There are a great many printers available on the market. There are even a great many good brands. In fact, most people might defend a brand, saying that it’s the ‘best’, but more likely than not their statements arise from brand loyalty, rather than a massive amount of experience in handling lots of different printers. That’s where people like us come in, and believe us when we say that every brand has strengths and weaknesses. If a printer is set up correctly, is using the right kind of paper and the right kind of ink, it should be fine.
But there’s the biggest problem – using the right kind of ink. “Pirate’ inks just don’t deliver as they should, for the most part, but buying the right, name brand ink generally costs more than buying the printer. It’s a massively silly state of affairs, but it is the situation, and it doesn’t look likely to change soon.
It’s also Epson’s biggest downfall when it comes to printers. Their printers are fantastic, producing great quality prints… but their ink is ridiculously expensive.
The TX700W is one of their heavier work-horses. It’s an office machine, more than anything else, and provides the user with the convenience of being a scanner and copier as well. While they do manage to keep ink costs down a little by using individualised cartridges for each colour, it uses a six cartridge system: black, yellow, cyan, light cyan, magenta and light magenta. It still works out rather costly, particularly when more than one cartridge runs out at the same time.
The print quality that the TX700W delivers is excellent, particularly in terms of photographs. Epson photo papers will yield the best results, and the printer can even be used to tweak images, thanks to a 6.3cm LCD screen on the front of it. Pictures can also be printed directly from cameras and other media.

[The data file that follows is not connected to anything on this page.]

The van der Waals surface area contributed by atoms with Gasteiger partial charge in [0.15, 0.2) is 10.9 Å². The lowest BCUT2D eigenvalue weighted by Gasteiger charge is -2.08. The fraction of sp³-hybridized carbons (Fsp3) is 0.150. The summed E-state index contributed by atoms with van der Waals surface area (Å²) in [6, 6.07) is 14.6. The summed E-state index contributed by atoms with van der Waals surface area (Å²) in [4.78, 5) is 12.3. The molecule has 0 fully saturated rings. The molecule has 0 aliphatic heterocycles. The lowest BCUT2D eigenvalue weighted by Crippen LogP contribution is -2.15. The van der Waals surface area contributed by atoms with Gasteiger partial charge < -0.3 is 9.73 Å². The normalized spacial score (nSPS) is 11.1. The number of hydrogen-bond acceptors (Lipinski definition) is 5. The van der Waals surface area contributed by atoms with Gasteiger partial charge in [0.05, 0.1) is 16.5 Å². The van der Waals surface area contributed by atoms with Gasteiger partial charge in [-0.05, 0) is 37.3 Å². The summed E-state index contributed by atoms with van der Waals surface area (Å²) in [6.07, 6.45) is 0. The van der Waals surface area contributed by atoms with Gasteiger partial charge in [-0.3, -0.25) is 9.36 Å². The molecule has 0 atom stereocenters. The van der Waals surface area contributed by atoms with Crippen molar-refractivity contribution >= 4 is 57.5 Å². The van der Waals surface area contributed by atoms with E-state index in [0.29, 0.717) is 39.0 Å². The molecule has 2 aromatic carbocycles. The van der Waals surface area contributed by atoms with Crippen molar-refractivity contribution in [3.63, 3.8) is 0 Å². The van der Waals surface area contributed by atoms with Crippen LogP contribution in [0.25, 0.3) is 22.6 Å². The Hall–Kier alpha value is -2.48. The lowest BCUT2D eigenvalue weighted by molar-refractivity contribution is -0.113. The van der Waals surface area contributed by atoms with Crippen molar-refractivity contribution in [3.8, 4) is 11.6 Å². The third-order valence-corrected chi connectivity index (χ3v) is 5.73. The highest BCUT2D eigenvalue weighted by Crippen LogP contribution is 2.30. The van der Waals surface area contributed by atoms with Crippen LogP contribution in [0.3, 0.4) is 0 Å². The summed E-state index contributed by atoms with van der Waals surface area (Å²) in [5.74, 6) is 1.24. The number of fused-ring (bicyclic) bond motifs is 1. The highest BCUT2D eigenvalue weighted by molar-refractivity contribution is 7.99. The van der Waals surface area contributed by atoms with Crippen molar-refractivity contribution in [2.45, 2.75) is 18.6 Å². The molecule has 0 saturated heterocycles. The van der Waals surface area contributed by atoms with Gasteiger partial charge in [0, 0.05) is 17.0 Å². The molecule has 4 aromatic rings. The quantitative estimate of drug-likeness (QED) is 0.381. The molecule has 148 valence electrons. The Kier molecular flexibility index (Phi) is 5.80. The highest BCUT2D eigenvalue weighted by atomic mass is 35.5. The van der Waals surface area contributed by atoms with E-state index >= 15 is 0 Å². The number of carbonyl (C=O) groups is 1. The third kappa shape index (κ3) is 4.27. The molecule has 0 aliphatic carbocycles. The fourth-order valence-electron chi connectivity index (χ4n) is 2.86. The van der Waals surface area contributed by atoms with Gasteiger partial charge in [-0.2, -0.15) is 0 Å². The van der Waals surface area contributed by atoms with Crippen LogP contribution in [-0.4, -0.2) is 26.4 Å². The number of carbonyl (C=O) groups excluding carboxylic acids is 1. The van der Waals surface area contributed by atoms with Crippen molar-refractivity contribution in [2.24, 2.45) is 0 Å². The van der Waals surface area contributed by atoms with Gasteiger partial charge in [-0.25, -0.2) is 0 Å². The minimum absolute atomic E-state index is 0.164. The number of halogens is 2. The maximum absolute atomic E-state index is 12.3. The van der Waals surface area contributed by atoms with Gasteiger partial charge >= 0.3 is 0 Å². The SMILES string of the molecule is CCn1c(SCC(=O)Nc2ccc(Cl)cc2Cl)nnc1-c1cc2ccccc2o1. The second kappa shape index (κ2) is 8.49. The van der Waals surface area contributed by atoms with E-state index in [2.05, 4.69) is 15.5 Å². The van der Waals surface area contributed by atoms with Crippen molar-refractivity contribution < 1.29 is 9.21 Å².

As said before, the print quality on this printer is fantastic, and it produces full-colour, high quality images very quickly. When using Epson papers, the results are particularly impressive. But with some papers, the TX700W seems to struggle. Paper is loaded into a tray in the base of the unit, which means it’s much neater than most problems, but the tray and paper loading system seem to have issues with lighter papers. It’s fine for ‘standard’ office paper weights and heavier, but lighter papers, like vellum, won’t produce great results – the printer will likely pick up several sheets at once. Some pages may also be damaged in the process.
On the whole, though, this is a great printer for small to medium prints runs. It can handle bigger jobs, but there is the ink cost to take into account. It works well as a network printer, too, and can be added to a network wirelessly, if one so desires. It can also print on CDs that have printable labels, which is an added benefit for most, and essential for a few.
It’s operation if fairly quiet, too, which always helps, and bundled software makes it relatively easy to manage and maintain the printer and its operations. The scanner is effective, too, offering 2400 dpi performance.
As a consolidated device, it would have been nice to see fax facilities as well, which many other models have. But the TX700W’s performance is good, and it will handle any task that it is capable of admirably.
At A Glance
Though there are a few things that could be improved, the TX700W is still a good device.
• 6.3 cm LCD
• 2400 dpi scanner
• 40 ppm
• 39 copies per minute
• No fax
• Ink costs
• Some paper issues